There will always be potential conflict between mining company and local community. As real or imaginary income opportunities become more attractive than traditional activities like agriculture, the discovery of a nearby deposit may trigger a lot of imbalances that may result when the mineral commodity becomes a parallel local currency. By embracing Social development and good neighbour philosophy, mining companies open doors to new markets, opportunities and relationships, increasing competitiveness and financial sustainability and demonstrating continued commitment to sustainable development. So if social development is handled properly from the beginning of mineral exploration, it will be pretty much looked after by the time the feasibility study starts and everyone will be comfortable with the prospect of a new and larger neighbour. In fact, if it is really done right then the company’s “good neighbours” will defend the project when some inevitable Civil Society Organizations (CSOs) and activists show up as is always the case. For an exploration/mining company to embrace good social development and neighbourliness, the following are some of the most important aspects that can be of importance:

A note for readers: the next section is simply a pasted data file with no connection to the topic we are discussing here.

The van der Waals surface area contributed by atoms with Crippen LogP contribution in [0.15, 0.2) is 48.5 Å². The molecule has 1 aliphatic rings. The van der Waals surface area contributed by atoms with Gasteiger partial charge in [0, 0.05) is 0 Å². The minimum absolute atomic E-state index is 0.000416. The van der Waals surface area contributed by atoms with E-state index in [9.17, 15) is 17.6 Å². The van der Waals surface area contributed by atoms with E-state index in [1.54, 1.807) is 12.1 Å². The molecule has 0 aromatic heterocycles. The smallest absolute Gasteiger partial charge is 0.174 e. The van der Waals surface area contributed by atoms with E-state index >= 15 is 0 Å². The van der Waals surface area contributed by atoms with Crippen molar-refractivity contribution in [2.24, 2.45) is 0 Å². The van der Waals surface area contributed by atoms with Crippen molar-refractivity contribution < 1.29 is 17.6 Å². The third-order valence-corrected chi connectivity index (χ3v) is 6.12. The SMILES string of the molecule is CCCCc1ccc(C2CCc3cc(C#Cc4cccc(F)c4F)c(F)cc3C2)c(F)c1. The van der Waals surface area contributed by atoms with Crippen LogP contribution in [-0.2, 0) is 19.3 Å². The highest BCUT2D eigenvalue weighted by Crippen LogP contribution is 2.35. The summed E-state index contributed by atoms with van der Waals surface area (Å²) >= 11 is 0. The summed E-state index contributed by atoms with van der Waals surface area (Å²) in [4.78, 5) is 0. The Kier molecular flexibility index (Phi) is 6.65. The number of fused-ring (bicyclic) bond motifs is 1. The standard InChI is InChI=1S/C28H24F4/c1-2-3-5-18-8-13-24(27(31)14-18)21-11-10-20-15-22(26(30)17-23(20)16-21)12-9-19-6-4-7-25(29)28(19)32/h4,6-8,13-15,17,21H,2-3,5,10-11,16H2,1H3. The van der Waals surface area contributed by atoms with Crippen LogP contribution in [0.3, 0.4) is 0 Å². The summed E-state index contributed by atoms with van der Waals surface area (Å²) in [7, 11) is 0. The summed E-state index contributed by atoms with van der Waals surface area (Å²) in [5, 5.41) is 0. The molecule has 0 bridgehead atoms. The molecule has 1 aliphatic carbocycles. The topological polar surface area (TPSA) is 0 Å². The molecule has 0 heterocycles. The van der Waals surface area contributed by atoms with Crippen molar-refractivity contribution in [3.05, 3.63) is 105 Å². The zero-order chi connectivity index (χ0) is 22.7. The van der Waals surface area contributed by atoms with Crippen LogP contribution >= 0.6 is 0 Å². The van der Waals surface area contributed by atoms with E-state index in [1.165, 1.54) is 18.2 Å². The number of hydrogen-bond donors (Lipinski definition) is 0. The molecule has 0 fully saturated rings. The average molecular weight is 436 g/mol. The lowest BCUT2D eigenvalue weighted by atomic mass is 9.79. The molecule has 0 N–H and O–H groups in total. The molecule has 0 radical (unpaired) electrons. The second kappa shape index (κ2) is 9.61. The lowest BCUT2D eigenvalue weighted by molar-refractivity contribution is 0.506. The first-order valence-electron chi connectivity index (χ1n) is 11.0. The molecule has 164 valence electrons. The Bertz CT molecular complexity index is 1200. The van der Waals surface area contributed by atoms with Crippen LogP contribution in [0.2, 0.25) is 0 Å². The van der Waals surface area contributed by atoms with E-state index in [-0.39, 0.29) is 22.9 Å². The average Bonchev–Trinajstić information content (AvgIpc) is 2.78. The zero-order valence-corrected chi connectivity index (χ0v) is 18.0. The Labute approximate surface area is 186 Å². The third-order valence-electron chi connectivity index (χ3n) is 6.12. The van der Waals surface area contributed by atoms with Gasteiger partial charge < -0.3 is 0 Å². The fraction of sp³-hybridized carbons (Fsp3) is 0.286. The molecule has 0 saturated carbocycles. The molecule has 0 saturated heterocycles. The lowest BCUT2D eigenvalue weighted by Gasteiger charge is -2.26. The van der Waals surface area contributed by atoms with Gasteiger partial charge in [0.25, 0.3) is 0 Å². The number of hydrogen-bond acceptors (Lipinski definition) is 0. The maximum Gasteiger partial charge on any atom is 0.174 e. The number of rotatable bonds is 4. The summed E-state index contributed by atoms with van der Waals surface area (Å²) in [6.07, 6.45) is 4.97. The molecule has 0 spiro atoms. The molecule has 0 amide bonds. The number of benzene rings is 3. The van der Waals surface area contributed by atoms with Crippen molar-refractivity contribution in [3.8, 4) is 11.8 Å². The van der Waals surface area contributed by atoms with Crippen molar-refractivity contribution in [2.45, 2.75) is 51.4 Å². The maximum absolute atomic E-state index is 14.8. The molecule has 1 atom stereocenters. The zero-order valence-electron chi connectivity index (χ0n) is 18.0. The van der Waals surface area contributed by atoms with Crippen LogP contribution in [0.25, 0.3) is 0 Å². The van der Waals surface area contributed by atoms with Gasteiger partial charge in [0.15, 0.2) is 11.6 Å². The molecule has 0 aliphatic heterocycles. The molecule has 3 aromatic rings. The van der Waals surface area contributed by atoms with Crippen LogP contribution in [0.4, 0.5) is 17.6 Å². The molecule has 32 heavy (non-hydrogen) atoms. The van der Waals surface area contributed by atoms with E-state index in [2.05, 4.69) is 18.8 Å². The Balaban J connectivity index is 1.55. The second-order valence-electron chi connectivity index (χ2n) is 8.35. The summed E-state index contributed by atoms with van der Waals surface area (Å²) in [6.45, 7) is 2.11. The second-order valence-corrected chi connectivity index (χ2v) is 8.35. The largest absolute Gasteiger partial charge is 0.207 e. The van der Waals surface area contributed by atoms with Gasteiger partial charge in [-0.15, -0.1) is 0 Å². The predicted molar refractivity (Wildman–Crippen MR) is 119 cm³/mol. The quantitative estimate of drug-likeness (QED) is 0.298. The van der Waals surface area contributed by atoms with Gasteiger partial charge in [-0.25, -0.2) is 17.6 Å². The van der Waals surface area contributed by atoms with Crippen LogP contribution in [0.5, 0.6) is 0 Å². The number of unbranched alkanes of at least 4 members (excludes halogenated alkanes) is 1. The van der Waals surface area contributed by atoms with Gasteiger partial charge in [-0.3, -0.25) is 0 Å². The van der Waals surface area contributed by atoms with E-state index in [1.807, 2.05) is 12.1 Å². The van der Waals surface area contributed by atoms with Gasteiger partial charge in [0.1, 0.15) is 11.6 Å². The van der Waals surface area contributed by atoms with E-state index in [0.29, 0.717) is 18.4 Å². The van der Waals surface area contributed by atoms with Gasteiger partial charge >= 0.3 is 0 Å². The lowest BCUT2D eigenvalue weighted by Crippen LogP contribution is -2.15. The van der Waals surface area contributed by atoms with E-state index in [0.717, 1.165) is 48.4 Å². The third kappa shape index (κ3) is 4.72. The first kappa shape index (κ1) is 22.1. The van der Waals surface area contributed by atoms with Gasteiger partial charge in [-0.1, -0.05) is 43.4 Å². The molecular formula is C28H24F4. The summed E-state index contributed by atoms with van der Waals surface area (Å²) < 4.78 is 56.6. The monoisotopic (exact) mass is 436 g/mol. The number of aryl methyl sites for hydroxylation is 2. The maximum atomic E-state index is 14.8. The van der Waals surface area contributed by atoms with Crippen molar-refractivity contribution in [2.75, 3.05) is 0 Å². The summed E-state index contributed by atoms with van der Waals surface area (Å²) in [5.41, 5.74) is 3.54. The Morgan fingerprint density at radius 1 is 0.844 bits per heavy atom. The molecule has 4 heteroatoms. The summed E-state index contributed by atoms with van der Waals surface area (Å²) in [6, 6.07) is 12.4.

~ proactively assess and manage impacts of the environment to the good neighbours (the community).
~ further develop standing as a responsible organization in the community with reference to previous projects that the company carried out elsewhere that were/are successful.
~ benchmark and evaluate what they do in order to constantly improve their services and improve the performance of Social Development.
~ commitment to full legal, international Standard compliance in what they do.
~ incorporate, provide a safe, fulfilling and rewarding employment to people surrounding the project area to give them sense of belonging/ownership.
~ develop community programmes which support its brand values and further promote recognition as an active contributor to local community development.
In essence, social development and good neighbourliness are the elements of the feasibility study and must be integrated into the project economics and tied up in the project deliverables in the cycle.
The Author, Ignatius Kamwanje, is a Consulting Geoscientist with experience in Mineral Exploration, Mining Geology, ESIA, Ground water Resources and Occupational Safety, Health and Environment. He can be contacted on firstname.lastname@example.org – 0999216869.
This piece was initially published in Malawi’s Mining & Trade Review Issue Number 54 (October 2017).